Introductions, delayed and interrupted

Chuck Arnold and 'Jockey,' 1930s

Daniel and I both wanted to post introductions, but need a bit of time to pull together something both comprehensive and yet not tedious. In the meantime, we’re both making links available to what we think is our best recent stuff on the old site. Daniel posted In lieu of an introduction yesterday, and I’ve got my own to add.

What Daniel didn’t say, because he’s too generous, is that he’s had to really just choose the high points from our recent months as he’s racked up some seriously interesting stuff at a pace I can’t match. In addition, after a hiatus, he’s brought back the weekly Wednesday Round Up, now here at the new site, which I know regular readers pined for in its absence. So his ‘best’ were harder to identify than mine, owing in large part to the much bigger pool.

That said, here are some recent posts:

Life without language
Probably my favourite of my last few months, I stumbled across an interview with Susan Schaller, author of Man without Words. The piece is an analysis of Schaller’s account of teaching language to a deaf man who had never learned any form of symbolic communication, and a contemplation of the role of language in shaping cognition.

We agree it’s WEIRD, but is it WEIRD enough?
Joseph Henrich, Steven J. Heine and Ara Norenzayan published a brilliant piece, ‘The weirdest people in the world?’ in Behavioral and Brain Sciences reviewing some of the problems with using pools of undergraduate psychology students as stand ins for humans of all sorts. The post is an extended, ‘Oh, YEAH, and…’ extrapolation of their point that students are WEIRD (Western, Educated, Industrialized, Rich, and Democratic).

The dog-human connection in evolution
One of my students, Paul Keil, alerted me to a piece in Current Anthropology by Pat Shipman on the importance of the human-animal connection in evolution. I argue that dogs are a special case, not only because they were the first animal humans ‘domesticated’ (if we can call it that), but also because their own social tendencies likely shaped our understandings of subsequent domesticates. Besides, I got to post obscenely cute pictures of my dogs.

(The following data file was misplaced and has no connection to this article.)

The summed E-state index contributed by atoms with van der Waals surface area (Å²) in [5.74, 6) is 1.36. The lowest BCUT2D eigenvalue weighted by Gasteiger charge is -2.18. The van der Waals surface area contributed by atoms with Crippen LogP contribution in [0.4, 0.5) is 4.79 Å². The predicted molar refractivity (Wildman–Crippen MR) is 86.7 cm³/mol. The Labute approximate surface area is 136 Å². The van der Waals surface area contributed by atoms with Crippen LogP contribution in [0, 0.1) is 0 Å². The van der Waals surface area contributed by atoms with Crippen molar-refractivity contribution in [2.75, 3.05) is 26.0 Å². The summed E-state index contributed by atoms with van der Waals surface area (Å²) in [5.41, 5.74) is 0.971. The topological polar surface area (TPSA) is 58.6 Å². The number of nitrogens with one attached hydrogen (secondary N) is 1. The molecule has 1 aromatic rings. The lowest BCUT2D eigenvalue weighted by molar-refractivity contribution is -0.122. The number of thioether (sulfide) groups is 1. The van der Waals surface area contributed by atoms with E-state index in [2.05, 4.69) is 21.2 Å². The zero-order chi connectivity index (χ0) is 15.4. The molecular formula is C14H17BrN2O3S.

Language extinction ain’t no big thing?
Another science blogger wrote a piece arguing that language extinction was not worth getting worried about because it was probably better that poor countries adopted global languages. My post probably generated a fair bit of heat, but perhaps not as much light, as my most important point was that the issue was a human rights one connected to self determination. Besides, it’s too easy to say someone else’s identity doesn’t stack up in a cost-benefit analysis.

The new linguistic relativism: Guy Deutscher in the NYTimes
Prof. Guy Deutscher has a forthcoming book discussing new evidence that, once again, is getting some people to take linguistic determinism seriously (some of us never stopped). The only down side to the trend is that proponents of the new linguistic relativism like Deutscher still like to ceremonially flog the brilliant anthropologist Benjamin Whorf for reasons that escape me. I’ve been writing a lot on language lately…